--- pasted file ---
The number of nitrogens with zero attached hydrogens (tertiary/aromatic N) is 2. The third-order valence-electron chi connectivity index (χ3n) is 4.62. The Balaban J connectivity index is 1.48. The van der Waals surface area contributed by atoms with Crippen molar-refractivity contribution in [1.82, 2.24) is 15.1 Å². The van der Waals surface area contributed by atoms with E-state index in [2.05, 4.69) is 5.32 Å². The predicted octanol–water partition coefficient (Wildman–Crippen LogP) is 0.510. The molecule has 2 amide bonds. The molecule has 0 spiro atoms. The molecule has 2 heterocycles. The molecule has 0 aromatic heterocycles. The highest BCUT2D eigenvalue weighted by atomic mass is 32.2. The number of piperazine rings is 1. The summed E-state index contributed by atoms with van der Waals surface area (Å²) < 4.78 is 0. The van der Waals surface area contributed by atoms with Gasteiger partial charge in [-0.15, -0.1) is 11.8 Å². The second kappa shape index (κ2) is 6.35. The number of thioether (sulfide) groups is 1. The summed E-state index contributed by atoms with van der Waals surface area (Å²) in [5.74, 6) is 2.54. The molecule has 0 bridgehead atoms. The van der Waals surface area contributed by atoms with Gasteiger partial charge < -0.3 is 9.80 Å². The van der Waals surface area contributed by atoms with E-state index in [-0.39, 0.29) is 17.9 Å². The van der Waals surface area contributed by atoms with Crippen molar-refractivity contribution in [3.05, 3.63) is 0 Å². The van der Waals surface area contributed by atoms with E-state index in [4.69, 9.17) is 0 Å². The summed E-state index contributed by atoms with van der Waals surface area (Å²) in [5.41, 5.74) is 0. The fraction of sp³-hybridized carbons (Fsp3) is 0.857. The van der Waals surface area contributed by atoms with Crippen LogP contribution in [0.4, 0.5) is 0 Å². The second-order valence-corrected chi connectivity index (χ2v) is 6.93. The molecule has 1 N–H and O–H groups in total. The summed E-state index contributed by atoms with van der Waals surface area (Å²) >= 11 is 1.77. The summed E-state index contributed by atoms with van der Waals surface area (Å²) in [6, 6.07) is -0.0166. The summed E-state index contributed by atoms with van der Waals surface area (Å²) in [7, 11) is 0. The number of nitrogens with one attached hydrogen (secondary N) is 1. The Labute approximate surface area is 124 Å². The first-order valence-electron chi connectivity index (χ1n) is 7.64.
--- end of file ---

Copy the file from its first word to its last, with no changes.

The number of nitrogens with zero attached hydrogens (tertiary/aromatic N) is 2. The third-order valence-electron chi connectivity index (χ3n) is 4.62. The Balaban J connectivity index is 1.48. The van der Waals surface area contributed by atoms with Crippen molar-refractivity contribution in [1.82, 2.24) is 15.1 Å². The van der Waals surface area contributed by atoms with E-state index in [2.05, 4.69) is 5.32 Å². The predicted octanol–water partition coefficient (Wildman–Crippen LogP) is 0.510. The molecule has 2 amide bonds. The molecule has 0 spiro atoms. The molecule has 2 heterocycles. The molecule has 0 aromatic heterocycles. The highest BCUT2D eigenvalue weighted by atomic mass is 32.2. The number of piperazine rings is 1. The summed E-state index contributed by atoms with van der Waals surface area (Å²) < 4.78 is 0. The van der Waals surface area contributed by atoms with Gasteiger partial charge in [-0.15, -0.1) is 11.8 Å². The second kappa shape index (κ2) is 6.35. The number of thioether (sulfide) groups is 1. The summed E-state index contributed by atoms with van der Waals surface area (Å²) in [5.74, 6) is 2.54. The molecule has 0 bridgehead atoms. The van der Waals surface area contributed by atoms with Gasteiger partial charge < -0.3 is 9.80 Å². The van der Waals surface area contributed by atoms with E-state index in [-0.39, 0.29) is 17.9 Å². The van der Waals surface area contributed by atoms with Crippen molar-refractivity contribution in [3.05, 3.63) is 0 Å². The van der Waals surface area contributed by atoms with E-state index in [4.69, 9.17) is 0 Å². The summed E-state index contributed by atoms with van der Waals surface area (Å²) in [5.41, 5.74) is 0. The fraction of sp³-hybridized carbons (Fsp3) is 0.857. The van der Waals surface area contributed by atoms with Crippen LogP contribution in [0.4, 0.5) is 0 Å². The second-order valence-corrected chi connectivity index (χ2v) is 6.93. The molecule has 1 N–H and O–H groups in total. The summed E-state index contributed by atoms with van der Waals surface area (Å²) >= 11 is 1.77. The summed E-state index contributed by atoms with van der Waals surface area (Å²) in [6, 6.07) is -0.0166. The summed E-state index contributed by atoms with van der Waals surface area (Å²) in [7, 11) is 0. The number of nitrogens with one attached hydrogen (secondary N) is 1. The Labute approximate surface area is 124 Å². The first-order valence-electron chi connectivity index (χ1n) is 7.64.